5 Reasons to Keep a Food Diary

5 Reasons to Keep a Food Diary

Reviewed & Approved by Dr. Larry

How many grams of sugar have you had today? What time did you have breakfast this morning? Exactly how many chips did you eat at lunch? Most of us like to think we know what we are consuming, but without a written record of our eating habits, it can be difficult to answer questions like these.

A food diary can be a useful learning tool, allowing you to see exactly what you are eating, when you are eating it, and how it makes you feel. If you want to eat healthier, lose weight, or simply be more aware of your nutritional habits, here are five compelling reasons to start tracking your consumption with a food diary:

  • It makes you more aware of what you are consuming. The importance of being aware, remembering and actually knowing what you are eating cannot be overemphasized. Several online food diaries track your calorie and nutrient information for you, so you can see exactly how many grams of fat, carbs and protein you are consuming every day.
“I regularly do this exercise as well, especially when I want to get better results and make some changes. This is an essential tool that I want you to learn how to do for life.”
  • It helps you identify areas for improvement. Food diaries aren’t just for beginners — even our registered dietician, Allison Evanson, keeps a food diary up to a couple times a year. If you are months or even years into a healthier lifestyle, but have plateaued and are looking for ways to make changes, you can use a food diary to find new ways to get better results.
  • It teaches you what a portion size really is. To log your food accurately, you may start weighing out portions using a kitchen scale. Over time, you will learn to visually recognize what appropriate portions are.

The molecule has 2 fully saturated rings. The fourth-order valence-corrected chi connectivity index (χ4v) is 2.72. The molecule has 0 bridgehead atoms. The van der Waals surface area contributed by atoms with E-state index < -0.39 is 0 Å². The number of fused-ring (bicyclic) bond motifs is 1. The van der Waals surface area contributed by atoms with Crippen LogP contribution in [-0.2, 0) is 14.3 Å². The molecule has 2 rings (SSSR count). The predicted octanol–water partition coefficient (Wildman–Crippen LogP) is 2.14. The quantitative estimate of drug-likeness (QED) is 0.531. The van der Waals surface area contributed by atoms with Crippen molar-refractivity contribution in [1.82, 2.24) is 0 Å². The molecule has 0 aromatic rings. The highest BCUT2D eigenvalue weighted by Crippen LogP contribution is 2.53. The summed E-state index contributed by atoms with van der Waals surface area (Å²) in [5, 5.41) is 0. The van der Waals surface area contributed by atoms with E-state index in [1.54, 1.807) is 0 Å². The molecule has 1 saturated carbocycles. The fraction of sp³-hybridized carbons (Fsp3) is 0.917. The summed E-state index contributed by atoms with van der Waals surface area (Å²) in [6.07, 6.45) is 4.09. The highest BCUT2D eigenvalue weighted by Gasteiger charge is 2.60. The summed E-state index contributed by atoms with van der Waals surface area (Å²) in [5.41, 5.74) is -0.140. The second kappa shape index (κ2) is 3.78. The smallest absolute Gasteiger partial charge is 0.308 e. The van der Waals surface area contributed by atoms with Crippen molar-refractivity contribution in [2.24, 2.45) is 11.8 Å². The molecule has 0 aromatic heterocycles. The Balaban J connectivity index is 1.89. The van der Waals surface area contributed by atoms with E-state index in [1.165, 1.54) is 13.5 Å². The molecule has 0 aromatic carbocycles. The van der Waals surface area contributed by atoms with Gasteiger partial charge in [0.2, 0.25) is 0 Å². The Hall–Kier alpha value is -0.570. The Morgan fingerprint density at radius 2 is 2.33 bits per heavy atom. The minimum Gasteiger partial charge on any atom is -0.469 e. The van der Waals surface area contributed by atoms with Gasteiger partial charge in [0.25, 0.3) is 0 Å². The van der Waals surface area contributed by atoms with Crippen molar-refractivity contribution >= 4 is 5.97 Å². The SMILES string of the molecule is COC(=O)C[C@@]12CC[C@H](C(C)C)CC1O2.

“I like diet journals for many reasons. When you write everything down, you become conscious of things you didn’t realize you are eating. I had a patient who told me she ate ‘some chips.’ When we did a diet journal, she realized she would often eat A WHOLE BAG OF CHIPS!! And not the lunch-sized bag, either.”
  • It can make you conscious of emotional eating. As you log your meals and snacks, you may start to notice certain patterns — for example, you may reach for an extra slice of pizza after a particularly stressful day at work. Knowing when and why you overeat or choose certain foods can be valuable.
  • It can help you track your energy. Make notes in your food diary not only about what you are eating, but also how you feel, both in terms of hunger and emotionally. Jot down your energy level before you eat and one to two hours after eating — this can help you track which foods induce a food coma and which ones give you a powerful energy boost.

Whether you stick with your food journal as a long-term tool or use it periodically to check in and track your progress, everyone should try keeping a food diary at least once. It can be an eye-opening experience for anyone interested in the food they are putting in their body.

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